While you do have a lot of health and weapon ammo since you’re taking on two Mavericks at once, you are dealing with two Mavericks and their attack patterns. This, while challenging, can also lead to some frustrating setups. For example, imagine Chill Penguin going to the top of the screen to do his snow storm attack and have the wind blow you backwards while Frost Walrus is charging you. It can get pretty difficult to avoid his charge without taking damage. However, you play as X in one of his armored forms so you have the Z-Saber, the ability to hover in the air, and the air dash, all of which will be really helpful in trying to take down each pair of Mavericks.
Thankfully there is an easy mode and a normal mode unlocked at the start, but the differences are pretty noticeable. I first tried going through X Challenge on normal mode, thinking I can get a few stages in before I really start getting pounded into the ground. Turns out I was wrong…really wrong. I had issues out of the gate with Chill Penguin and Frost Walrus. It took me quite a few tries to finally take them down…only to get absolutely destroyed by Wheel Gator and Bubble Crab in the next segment. After getting thrashed one too many times I decided to try easy mode and easy is an appropriate word…it might actually be a bit too easy. I tore through the first couple of stages using mostly the X Buster and just tanking a ton of damage. Bosses will take more damage from attacks and you take less damage from their attacks. In easy mode the first boss you defeat will drop health energy and you’ll gain some health back between segments.
There is one small catch with X Challenge though: you only have three lives for each stage as well as a ten minute timer. When you die on a segment you will start the next life on that segment. However, losing all three lives means a game over and you’ll have to start the stage over from the first segment. If you’re on normal mode this can be a bit frustrating. Again, it took me a while to make it past each of the first two segments, and then even when I was figuring out the patterns for Slash Beast and Crescent Grizzly in the third segment I was still getting pummeled and barely made it out alive, but on easy mode it was nothing. On top of all of that, there looks to be a hard mode you can unlock. Let’s just say that I likely won’t be trying that any time soon as I’m barely holding my own with normal mode.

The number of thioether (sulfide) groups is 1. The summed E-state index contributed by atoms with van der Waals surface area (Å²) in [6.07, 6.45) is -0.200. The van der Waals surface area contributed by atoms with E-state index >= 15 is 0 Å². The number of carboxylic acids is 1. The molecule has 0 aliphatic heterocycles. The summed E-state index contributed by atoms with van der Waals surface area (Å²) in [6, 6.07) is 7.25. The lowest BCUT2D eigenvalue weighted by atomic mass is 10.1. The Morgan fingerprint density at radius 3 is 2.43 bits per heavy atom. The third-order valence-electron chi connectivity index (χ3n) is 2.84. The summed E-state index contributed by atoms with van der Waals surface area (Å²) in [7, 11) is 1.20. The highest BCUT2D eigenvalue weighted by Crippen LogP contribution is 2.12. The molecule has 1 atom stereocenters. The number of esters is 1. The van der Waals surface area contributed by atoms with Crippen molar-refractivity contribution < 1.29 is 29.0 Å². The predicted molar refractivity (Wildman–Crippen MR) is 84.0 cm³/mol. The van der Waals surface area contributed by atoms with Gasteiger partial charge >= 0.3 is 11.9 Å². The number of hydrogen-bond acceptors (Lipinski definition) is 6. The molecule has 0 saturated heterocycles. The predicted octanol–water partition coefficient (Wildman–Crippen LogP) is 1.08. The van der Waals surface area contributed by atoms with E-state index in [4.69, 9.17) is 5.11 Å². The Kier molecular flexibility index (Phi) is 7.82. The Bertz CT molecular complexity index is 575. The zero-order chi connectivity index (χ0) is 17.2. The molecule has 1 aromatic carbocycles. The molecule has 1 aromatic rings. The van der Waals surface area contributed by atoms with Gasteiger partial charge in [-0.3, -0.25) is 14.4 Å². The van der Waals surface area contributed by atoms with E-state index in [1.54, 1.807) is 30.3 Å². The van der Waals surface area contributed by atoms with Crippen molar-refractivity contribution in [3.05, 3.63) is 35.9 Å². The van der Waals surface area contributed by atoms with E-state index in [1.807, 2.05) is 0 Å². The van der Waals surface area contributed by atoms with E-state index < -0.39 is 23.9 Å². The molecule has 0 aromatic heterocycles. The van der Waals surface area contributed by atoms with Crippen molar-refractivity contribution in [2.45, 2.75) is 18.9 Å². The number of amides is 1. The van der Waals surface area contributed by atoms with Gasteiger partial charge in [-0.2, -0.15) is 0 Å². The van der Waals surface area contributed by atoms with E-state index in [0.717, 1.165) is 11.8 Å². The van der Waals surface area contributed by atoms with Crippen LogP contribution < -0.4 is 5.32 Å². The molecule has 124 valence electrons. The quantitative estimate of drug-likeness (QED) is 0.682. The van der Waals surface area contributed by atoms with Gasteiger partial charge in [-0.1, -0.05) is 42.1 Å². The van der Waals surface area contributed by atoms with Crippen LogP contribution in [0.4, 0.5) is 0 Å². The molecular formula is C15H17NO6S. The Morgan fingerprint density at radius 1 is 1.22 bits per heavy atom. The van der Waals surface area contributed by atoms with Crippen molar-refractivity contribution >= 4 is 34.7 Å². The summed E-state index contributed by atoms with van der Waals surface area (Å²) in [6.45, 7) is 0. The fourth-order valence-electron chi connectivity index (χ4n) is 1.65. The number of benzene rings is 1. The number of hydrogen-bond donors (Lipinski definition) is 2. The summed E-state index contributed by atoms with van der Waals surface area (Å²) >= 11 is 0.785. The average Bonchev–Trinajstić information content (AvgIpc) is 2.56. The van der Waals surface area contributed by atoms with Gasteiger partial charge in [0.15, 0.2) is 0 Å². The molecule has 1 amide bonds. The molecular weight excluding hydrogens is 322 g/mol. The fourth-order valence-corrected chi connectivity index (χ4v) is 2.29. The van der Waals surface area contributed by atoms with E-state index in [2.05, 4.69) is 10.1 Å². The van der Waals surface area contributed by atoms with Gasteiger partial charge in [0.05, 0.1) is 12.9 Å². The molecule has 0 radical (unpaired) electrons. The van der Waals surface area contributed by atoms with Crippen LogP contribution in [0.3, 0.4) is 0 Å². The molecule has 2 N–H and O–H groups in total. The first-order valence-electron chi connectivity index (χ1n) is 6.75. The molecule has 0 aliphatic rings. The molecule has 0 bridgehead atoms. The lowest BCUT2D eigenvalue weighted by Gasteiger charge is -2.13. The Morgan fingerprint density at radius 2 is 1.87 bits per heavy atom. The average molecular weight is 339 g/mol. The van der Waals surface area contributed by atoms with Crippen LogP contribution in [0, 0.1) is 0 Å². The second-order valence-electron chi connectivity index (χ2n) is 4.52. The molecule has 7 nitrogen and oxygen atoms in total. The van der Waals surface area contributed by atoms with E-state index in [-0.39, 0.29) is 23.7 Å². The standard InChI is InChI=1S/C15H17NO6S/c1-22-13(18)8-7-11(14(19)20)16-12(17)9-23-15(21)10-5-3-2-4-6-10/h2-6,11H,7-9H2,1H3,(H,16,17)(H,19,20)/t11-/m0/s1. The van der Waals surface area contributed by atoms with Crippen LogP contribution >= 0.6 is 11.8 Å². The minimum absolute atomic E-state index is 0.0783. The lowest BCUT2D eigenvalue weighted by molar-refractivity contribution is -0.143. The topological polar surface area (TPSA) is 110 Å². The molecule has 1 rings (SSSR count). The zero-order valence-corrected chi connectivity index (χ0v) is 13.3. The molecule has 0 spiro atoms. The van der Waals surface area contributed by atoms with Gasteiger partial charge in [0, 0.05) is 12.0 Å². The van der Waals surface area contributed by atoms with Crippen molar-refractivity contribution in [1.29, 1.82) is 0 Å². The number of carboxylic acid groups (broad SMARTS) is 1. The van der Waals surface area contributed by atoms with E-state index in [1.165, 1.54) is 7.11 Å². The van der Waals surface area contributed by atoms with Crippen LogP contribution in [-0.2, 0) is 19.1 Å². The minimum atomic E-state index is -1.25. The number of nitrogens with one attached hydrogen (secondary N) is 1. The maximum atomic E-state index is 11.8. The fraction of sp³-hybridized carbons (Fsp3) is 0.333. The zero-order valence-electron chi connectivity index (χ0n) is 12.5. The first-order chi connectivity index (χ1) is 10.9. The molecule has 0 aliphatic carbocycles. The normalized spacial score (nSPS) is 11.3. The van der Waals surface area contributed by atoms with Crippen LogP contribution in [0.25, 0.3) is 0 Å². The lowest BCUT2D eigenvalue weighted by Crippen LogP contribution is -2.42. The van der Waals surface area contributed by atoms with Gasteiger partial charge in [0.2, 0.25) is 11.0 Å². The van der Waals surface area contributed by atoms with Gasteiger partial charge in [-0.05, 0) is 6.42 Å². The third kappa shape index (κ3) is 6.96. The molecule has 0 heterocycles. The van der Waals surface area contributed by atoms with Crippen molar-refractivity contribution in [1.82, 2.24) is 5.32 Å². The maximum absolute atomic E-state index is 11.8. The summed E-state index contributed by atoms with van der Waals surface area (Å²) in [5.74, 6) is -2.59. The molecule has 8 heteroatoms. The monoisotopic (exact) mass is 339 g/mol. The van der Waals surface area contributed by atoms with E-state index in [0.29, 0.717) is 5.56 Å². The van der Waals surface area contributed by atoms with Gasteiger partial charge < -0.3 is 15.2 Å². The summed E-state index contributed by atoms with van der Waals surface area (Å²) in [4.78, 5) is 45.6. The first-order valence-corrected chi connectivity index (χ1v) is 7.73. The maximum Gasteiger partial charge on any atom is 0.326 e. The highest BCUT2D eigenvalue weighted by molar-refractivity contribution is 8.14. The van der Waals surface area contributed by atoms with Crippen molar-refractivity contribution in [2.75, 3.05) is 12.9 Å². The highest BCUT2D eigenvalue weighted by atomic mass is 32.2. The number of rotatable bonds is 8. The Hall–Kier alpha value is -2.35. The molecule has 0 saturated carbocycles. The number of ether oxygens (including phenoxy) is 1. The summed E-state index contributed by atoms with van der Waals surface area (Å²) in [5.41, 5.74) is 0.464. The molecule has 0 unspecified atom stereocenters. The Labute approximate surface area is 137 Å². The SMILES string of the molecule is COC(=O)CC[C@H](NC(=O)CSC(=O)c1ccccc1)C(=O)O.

Mega Man X Legacy Collection 1 and 2 is a great collection. I mean it does have Mega Man X7, and I’m not a huge fan of X6, but I can’t really fault the collection for those two games alone. While X Challenge mode is pretty fun, it can also vary between easy and normal difficulties quite a bit. The other extras are basically what’s to be expected from something like this with the ability to check out soundtracks and artwork, plus the inclusion of The Day of Sigma video was really nice. Unfortunately the new save and load feature for the first three X games are basically useless outside of not having to write down the password, and as stated there is no rewind feature for the main games or the ability to do any sort of save states for newer players. While I would have liked to see some stage challenges similar to the original Mega Man Legacy Collections, this is a nice pair of games and ones that Mega Man X fans and newcomers alike should enjoy. The fact that they’re portable on the Switch is a plus, a first for the later X games. Plus if these games do well, we might finally see Mega Man X9 some day.
* The product in this article was sent to us by the developer/company.